My question is pretty simple: is it a good practice to place the
.edmx file in the model folder in a Web application of an MVC3 project?
my answer is pretty simple, do not mess up presentation layer (Whole MVC application) with data access logic and data modeling.
Have at minimum 4 projects in your Visual Studio Solution, from bottom to the top:
1 - ProjectName.Interfaces (Class library, entities's interfaces);
2 - ProjectName.DAL (Class library, the only one allowed to even know the EF is used, the POCO entities implement the interfaces of project 1 using another file where you redeclare same objects using partial classes...);
3 - ProjectName.BL (Class library, Business logic, references the two projects above 1 and 2);
4 - ProjectName.Web (ASP.NET MVC application, Presentation Layer, references two projects 1 and 3 but NOT 2);
this to simplify things of course, based on my experience this is a solid design, a bit overkilling for very small projects but pays off in the long term.
in my view, the M of MVC, Model, is NOT the data model, is not the EF, is not there to do ORM bound to the specific database engine.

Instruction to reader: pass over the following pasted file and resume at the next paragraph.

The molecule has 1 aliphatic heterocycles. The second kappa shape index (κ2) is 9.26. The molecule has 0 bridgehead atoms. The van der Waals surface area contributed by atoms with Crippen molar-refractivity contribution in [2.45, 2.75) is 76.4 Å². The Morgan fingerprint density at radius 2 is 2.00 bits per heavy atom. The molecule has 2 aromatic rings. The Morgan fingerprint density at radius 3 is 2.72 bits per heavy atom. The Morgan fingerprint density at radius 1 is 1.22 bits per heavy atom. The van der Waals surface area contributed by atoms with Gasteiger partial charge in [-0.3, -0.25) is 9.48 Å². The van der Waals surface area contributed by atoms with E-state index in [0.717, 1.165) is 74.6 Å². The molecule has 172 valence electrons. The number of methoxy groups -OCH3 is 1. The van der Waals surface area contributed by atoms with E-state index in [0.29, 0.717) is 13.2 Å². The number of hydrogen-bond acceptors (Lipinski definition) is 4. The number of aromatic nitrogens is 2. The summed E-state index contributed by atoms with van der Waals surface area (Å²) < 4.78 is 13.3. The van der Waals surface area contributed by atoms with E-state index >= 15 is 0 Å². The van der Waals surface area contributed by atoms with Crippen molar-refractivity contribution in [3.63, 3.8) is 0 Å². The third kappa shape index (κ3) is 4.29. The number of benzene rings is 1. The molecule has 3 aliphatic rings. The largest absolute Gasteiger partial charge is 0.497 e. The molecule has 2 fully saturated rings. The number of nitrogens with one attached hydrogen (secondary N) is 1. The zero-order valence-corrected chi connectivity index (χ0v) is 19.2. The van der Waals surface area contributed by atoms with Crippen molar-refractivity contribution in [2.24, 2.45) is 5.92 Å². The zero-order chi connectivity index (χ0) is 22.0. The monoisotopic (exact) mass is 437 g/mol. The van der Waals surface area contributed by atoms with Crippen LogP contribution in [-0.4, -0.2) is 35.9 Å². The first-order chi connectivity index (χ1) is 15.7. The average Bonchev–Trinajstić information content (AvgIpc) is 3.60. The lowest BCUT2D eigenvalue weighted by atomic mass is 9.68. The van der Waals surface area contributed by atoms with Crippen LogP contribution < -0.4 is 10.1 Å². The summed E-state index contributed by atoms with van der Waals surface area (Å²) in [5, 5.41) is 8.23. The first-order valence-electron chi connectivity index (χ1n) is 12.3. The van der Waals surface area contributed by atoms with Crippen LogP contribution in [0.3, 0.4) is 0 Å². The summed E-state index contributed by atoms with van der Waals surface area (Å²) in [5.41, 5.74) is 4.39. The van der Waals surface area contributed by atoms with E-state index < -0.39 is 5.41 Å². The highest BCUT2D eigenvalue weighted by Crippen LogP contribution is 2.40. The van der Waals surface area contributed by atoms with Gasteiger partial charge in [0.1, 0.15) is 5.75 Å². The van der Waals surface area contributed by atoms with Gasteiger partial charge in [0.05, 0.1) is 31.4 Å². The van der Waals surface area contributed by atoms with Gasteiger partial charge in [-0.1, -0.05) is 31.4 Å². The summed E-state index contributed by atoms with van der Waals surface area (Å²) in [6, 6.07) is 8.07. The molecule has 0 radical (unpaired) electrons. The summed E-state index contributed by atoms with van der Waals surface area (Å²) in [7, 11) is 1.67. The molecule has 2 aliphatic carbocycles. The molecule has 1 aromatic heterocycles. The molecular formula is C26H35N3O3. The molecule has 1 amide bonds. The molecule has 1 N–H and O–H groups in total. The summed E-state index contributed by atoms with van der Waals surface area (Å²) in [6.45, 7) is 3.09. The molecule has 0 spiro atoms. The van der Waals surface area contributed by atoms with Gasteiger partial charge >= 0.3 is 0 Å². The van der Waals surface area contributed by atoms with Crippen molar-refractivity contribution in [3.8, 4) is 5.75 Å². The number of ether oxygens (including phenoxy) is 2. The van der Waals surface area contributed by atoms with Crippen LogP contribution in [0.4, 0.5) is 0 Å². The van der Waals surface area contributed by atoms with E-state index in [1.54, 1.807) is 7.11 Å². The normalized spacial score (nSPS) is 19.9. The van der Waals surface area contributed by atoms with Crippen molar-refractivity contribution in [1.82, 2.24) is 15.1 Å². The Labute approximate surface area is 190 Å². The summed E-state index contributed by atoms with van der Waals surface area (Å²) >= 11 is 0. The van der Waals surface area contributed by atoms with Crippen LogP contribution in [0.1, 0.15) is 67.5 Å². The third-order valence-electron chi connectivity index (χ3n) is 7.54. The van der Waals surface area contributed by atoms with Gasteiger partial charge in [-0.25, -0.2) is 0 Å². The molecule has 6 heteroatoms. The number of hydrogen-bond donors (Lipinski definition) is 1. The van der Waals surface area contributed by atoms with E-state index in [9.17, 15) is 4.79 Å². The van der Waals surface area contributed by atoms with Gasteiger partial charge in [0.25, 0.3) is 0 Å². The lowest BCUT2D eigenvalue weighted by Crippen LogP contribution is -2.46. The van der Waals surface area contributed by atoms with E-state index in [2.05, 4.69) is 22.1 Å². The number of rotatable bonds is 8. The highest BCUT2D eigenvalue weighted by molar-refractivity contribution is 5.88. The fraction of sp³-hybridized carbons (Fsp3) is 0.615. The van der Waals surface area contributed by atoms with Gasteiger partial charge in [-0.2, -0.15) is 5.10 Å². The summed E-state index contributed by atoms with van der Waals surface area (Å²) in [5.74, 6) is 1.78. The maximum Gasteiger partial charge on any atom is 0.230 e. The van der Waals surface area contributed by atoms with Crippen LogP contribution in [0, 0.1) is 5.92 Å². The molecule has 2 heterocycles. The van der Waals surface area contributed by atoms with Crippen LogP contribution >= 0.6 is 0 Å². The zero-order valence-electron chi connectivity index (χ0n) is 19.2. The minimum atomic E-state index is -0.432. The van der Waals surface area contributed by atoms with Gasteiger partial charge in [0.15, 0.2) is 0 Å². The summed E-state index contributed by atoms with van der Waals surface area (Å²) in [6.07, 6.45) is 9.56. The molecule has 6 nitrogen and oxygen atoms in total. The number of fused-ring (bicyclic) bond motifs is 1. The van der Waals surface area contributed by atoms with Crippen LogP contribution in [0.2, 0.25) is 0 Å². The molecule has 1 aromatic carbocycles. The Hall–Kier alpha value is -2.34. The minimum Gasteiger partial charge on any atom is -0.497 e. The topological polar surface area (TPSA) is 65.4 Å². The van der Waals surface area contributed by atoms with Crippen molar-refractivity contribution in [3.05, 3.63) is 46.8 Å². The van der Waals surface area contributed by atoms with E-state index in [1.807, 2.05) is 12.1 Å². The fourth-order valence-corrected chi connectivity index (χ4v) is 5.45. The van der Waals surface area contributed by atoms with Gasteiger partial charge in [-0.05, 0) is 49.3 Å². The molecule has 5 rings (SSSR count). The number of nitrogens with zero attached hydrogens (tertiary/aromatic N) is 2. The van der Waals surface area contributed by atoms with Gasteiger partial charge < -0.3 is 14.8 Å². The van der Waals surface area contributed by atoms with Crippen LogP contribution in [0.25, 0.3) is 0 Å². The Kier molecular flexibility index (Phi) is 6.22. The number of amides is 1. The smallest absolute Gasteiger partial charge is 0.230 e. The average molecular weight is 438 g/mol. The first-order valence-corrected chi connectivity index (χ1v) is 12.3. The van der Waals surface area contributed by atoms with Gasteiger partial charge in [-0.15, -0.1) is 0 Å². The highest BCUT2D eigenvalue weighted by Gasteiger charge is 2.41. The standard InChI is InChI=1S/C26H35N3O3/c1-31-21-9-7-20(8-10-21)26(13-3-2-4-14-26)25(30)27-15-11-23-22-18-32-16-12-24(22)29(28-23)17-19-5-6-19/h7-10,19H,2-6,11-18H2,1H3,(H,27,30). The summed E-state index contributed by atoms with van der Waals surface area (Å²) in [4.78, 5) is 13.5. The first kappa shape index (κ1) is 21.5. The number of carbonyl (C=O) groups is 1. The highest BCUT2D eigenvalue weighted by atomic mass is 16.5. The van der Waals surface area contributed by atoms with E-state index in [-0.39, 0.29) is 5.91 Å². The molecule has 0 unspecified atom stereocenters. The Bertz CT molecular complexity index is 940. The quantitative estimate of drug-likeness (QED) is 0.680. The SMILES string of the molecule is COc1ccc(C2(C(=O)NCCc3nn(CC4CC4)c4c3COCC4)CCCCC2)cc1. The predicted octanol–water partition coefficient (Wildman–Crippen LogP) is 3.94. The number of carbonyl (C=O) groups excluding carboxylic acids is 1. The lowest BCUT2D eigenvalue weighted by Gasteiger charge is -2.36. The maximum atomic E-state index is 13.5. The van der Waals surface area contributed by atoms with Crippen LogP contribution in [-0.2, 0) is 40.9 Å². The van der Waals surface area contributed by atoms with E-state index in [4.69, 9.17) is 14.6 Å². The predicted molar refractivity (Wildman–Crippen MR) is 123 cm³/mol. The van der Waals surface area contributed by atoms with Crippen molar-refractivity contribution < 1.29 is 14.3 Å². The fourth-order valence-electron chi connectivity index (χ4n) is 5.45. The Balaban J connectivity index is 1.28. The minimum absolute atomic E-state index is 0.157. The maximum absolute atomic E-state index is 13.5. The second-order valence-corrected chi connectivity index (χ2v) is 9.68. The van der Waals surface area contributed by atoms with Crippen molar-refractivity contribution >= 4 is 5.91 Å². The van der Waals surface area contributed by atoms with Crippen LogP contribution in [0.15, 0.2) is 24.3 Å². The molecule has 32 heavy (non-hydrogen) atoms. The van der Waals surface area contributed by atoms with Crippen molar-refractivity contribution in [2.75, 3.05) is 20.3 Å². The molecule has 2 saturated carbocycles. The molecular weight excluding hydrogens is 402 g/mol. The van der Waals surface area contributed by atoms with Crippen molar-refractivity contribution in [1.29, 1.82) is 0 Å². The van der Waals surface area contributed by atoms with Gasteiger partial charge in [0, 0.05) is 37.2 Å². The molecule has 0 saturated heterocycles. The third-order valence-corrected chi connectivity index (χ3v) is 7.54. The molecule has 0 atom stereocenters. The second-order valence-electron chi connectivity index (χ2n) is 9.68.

this answer is subjective of course and is based on my personal experience ;-)
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I agree with Davide here completely I just want to add that you should also consider using the POCO templates to generate poco objects and not return entity framework objects to another layer because it then puts a dependency on the entity framework.
At some inevitable point if you don't pluck this out into a separate project, your direct data access code ends up thrown into your web code. I see it all the time (and we've all been guilty of it at some time)
I don't think this matters much.
I use CodeFirst, so my DbContext class goes to the Model folder.
Really, the EDMX is there just for the code generation, beyond that it does not do much, its not deployed/published to your server, etc. So where it stays isn't important. You could create another folder for it EDMX if you want, or put it in Model as you asked.